Brought to you by my friend and colleague Tara Windmill-Robson of Mindful Midwifery, I have awesome placenta pictures to share today!
But this isn’t only about show and tell; neither of us have seen a placenta quite like this one (and, between us, we’ve seen a lot of placentas!) and we would love to know if anyone else has …
Over to Tara for an explanation in words…
“These amazing placenta pictures were taken after I attended a woman in her home as her independent midwife.
This woman’s placenta is one of the wonderful unusual sorts, the kind that gets me questioning but also very excited and passionate! My client had a normal birth at home after having her first baby by Caesarian section. Her labour and birth was peaceful and by candle light. It was a late spring night, it was windy and there were many trees and owls outside that could be heard calling in the baby, who came into the world quite swiftly and followed almost immediately by her placenta!
Upon my thorough exploration of the placenta a short time after, I noted that the cord was clearly attached to the chorion. The amnion had slipped back after my client’s waters had spontaneously and naturally broken due to the pressure of the baby’s head, and clearly – as you can see in the photos – the vessels go right through the chorion! I think these pictures really sum up the intricacies and complexities of this miraculous organ, it can have such potential fragility and gauziness that can only really be seen and known after its birth.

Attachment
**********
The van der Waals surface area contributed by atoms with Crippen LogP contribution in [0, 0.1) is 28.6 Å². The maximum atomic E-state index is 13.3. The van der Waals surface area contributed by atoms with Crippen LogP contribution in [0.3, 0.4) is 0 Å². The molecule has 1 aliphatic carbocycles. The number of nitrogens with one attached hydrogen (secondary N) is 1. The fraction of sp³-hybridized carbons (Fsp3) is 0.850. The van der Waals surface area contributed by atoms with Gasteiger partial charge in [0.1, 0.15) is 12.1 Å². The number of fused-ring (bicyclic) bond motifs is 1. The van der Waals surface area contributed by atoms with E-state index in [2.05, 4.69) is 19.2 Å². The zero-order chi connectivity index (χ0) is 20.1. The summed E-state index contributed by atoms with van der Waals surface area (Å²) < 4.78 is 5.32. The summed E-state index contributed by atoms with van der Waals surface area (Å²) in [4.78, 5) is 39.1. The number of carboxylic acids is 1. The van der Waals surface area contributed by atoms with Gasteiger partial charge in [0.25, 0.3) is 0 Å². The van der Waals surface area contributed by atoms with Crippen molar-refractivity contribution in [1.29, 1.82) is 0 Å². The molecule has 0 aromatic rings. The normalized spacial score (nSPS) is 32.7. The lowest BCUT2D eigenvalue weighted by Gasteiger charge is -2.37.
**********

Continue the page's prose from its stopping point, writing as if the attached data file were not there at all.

I think it’s important to mention here that my practice as a home birth midwife has taken me past the need for intervention unless in an emergency. I do not carry out the rupturing of membranes as a routine at all, as it doesn’t fit with the normal physiology of labour and birth and I strongly believe it is not safe practice to risk doing this at home. This picture makes me so glad that I don’t routinely break women’s waters and that the women I work with tend to choose physiological placental birth, as unnecessary medical intervention could easily have caused problems and harmed the integrity of this particular placenta.”
(Click on any picture to enlarge it.)
This post is part of Sara’s 2014 BlogFest, in which I’m writing a birth-related blog post every weekday for two weeks as a thank you to those who have supported the heart-funded element of my work in 2014 and in the hope that others who share my goal of having a source of free birth-related info for midwives, birthworkers, women and families will consider making a donation in order to kickstart my efforts to keep this site and my research-sharing activities free throughout 2015 – please click here to donate, and thank you for caring about women and babies.